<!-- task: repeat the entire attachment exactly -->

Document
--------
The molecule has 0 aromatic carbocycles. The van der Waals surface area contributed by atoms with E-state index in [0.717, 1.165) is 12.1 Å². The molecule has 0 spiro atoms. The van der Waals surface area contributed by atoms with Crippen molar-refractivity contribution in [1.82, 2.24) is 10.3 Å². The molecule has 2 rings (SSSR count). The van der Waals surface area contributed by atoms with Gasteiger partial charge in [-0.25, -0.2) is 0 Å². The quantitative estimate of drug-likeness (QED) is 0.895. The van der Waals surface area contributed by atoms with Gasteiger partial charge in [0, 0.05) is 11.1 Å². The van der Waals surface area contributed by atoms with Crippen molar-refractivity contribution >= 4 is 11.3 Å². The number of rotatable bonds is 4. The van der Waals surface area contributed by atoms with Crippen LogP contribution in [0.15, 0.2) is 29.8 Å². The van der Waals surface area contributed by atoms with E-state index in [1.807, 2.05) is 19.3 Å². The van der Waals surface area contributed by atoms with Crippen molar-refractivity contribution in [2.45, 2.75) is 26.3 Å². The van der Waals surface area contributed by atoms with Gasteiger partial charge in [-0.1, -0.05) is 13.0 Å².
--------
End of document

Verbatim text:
The molecule has 0 aromatic carbocycles. The van der Waals surface area contributed by atoms with E-state index in [0.717, 1.165) is 12.1 Å². The molecule has 0 spiro atoms. The van der Waals surface area contributed by atoms with Crippen molar-refractivity contribution in [1.82, 2.24) is 10.3 Å². The molecule has 2 rings (SSSR count). The van der Waals surface area contributed by atoms with Gasteiger partial charge in [-0.25, -0.2) is 0 Å². The quantitative estimate of drug-likeness (QED) is 0.895. The van der Waals surface area contributed by atoms with Gasteiger partial charge in [0, 0.05) is 11.1 Å². The van der Waals surface area contributed by atoms with Crippen molar-refractivity contribution >= 4 is 11.3 Å². The number of rotatable bonds is 4. The van der Waals surface area contributed by atoms with Crippen LogP contribution in [0.15, 0.2) is 29.8 Å². The van der Waals surface area contributed by atoms with E-state index in [1.807, 2.05) is 19.3 Å². The van der Waals surface area contributed by atoms with Crippen molar-refractivity contribution in [2.45, 2.75) is 26.3 Å². The van der Waals surface area contributed by atoms with Gasteiger partial charge in [-0.1, -0.05) is 13.0 Å².